The 1909 atlas reflected continuation of the on-going trend. Charles H. McKee, a clerk at 24 State Street, resided upstairs at 71 Allen Place. Charles Hildebrand, assistant actuary at Connecticut Mutual Life Insurance Company, apparently owned his house. E.G. Down, proprietor of the New England Typewriter Exchange, resided at/owned 17 Lincoln Street. H.J. Reuss, engraver and die sinker, lived upstairs at 41 Lincoln Street, while an engineer and stenographer of the same surname lived next door at 43 Lincoln Street.
In 1914, the first year for which the city directory lists residents and their occupations by street number, a sampling shows the following activities pursued by residents of the district:
Alfred W. Peard, boards at 33 Alien Place, superintendent of agencies, 613 Capitol Avenue; Eugene LaPorte, 82 Allen Place, chauffeur; Otto Kuhrt, 124 Allen Place, chief inspector, Colts; Albert D. Crosby, 142 Allen Place, machinist; George A. Williams, 29 Lincoln Street, clerk, National Fire Insurance Company; George F. Ebert, 40 Lincoln Street, letter carrier; Albert M. Stratton, 60 Lincoln Street, repairer; Henry P. Sedgwick, 81 Lincoln Street, proprietor of wholesale and retail sporting goods store; Oscar W. Bauer, 86 Lincoln Street, salesman.
The pleasant, roomy living conditions provided by the fashionable frame houses catered to the new class of white collar workers. Not a single factory worker was included. The new social and economic mid-level was brought into existence by the new financial and service economy. The two worked hand-in-hand, as clearly demonstrated by conditions in the district when it was built and as it continues today.
The economy in cost of building more than one of a particular house design was pursued in the district, a practice consistent with the neighborhood's status, which was somewhere between working class and fashionable. Two identical houses were built in 11 instances; three identical houses in four instances, and four identical houses in five instances. Traditional brick masonry gave way to new frame construction, which permitted more variety in shape and details. Two-story front porches, three-sided front and side bays, Queen Anne brackets, and Colonial Revival columns and pediments proliferated. The results were comfortable and roomy living quarters densely located on modest-sized lots, forming consistent streetscapes block after block. The many frame garages in the Allen Place-Lincoln Street Historic District were not original but offer testimony to the neighborhood's continued residential viability at mid-century.
When Hartford Architecture, Volume Two: South Neighborhoods was prepared, all relevant city building permits were examined. Ten in Allen Place-Lincoln Street Historic District were found to reference the architect. City building permits came into use during the years 1895-1910, making it possible that many houses in the Allen Place-Lincoln Street Historic District were erected without building permits. It is also possible that the applicant for the building permit, presumably the contractor, did not enter the name of the architect. The chances are, however, that builders simply erected houses using plans in the public domain, or without architectural drawings, following work already in existence, or by oral communication and control. This level of professional design participation is consistent with the Allen Place-Lincoln Street Historic District's position as a neighborhood providing more comfortable accommodation than in the original Frog Hollow Historic District, but less pretentious than in more affluent sections of the city.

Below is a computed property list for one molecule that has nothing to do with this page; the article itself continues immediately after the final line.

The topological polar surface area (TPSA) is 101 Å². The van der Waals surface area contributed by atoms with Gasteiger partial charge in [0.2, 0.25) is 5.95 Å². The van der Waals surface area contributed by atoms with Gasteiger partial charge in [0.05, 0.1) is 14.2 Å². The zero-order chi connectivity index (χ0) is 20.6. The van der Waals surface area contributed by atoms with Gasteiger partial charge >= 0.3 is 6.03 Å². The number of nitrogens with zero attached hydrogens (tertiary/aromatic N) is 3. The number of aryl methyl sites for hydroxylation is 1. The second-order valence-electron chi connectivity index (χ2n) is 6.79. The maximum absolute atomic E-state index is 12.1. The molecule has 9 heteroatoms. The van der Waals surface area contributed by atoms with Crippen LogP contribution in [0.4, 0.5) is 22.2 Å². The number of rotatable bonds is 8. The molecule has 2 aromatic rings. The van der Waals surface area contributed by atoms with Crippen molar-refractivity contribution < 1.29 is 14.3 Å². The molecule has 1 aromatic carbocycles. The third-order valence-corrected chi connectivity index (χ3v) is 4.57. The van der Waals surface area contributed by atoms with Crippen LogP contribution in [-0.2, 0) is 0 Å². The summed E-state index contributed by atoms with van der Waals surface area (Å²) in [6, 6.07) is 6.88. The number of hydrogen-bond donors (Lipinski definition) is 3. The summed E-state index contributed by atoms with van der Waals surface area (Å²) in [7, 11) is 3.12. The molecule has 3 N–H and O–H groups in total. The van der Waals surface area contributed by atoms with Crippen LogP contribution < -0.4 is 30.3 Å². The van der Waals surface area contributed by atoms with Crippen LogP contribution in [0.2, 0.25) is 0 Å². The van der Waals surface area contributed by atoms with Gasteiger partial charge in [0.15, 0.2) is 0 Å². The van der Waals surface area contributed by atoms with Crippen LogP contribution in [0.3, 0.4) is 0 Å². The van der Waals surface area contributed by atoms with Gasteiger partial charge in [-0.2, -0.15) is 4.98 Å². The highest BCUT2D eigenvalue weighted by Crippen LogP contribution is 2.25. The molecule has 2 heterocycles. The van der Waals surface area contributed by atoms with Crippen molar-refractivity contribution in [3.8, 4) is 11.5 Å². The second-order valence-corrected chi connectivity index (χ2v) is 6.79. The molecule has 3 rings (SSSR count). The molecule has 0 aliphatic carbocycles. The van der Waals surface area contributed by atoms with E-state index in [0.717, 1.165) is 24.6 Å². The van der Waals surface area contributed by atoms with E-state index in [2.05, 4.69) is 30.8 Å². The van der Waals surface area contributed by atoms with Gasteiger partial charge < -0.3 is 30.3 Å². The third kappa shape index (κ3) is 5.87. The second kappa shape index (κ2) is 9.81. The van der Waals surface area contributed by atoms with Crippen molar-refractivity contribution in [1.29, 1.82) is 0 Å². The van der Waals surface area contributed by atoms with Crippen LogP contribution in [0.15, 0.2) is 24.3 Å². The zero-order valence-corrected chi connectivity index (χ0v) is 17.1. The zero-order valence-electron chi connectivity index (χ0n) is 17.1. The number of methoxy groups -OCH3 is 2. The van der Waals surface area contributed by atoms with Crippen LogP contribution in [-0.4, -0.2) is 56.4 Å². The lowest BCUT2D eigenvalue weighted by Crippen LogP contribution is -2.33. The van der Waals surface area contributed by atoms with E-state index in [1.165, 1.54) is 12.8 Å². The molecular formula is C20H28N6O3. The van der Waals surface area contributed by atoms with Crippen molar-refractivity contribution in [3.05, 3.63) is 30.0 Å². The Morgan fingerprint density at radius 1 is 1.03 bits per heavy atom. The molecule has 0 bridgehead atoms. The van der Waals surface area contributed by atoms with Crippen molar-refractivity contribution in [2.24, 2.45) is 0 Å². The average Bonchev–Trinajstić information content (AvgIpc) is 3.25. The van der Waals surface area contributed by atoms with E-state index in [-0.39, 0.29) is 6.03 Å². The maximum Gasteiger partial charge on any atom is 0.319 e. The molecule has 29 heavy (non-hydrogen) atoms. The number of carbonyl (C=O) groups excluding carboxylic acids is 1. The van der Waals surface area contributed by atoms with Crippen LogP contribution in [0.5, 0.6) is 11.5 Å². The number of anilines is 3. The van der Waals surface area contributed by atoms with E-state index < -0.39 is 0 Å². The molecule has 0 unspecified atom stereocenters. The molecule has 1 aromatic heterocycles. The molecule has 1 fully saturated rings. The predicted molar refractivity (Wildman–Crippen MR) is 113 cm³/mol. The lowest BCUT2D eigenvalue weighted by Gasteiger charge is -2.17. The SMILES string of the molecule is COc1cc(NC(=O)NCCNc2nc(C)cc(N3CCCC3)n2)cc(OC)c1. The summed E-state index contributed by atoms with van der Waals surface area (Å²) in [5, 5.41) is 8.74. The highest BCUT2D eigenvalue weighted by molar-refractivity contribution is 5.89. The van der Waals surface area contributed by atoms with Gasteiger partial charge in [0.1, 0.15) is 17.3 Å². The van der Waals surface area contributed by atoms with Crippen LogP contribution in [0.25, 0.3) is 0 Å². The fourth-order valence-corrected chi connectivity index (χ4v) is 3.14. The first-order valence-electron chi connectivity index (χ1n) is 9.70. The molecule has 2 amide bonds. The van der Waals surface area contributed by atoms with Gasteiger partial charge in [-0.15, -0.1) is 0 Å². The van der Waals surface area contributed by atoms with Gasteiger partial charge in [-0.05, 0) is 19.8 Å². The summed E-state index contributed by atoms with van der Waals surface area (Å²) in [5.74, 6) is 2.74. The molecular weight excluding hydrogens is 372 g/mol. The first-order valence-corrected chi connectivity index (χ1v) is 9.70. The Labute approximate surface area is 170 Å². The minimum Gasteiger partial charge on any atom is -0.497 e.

The four architects identified by the building district's building permits were recognized practitioners, but known for relatively low budget projects as opposed to highly prestigious buildings. Their participation in Allen Place-Lincoln Street Historic District is not surprising, and is discussed in the following paragraphs.
Walter T. Arnold — (- 1898) 137-139 Allen Place Little information is at hand regarding Walter T. Arnold. His eight known houses, identified by building permits, were designed just before his death, being constructed in 1897-1900 in the South End of Hartford.
Berenson & Goodrich — 54-56 Affleck St., 1141 -1143 Broad St. The office of Julius Berenson and Ernest S. Goodrich was in practice only for the years 1913-1915, being credited with 10 commissions, about evenly divided between the North End and South End. Berenson launched his career in 1912 in a brief association with Abraham L. Rosen, as Berenson & Rosen. His longest period of activity was with Jacob F. Moses (1884-1956) in Berenson & Moses, from 1917 to 1932, designing buildings of various types in all sections of the city, including the West End. Collaboration with Clifton C. West (1897-1976) followed in 1954. West then practiced as Julius Berenson Associates to 1960.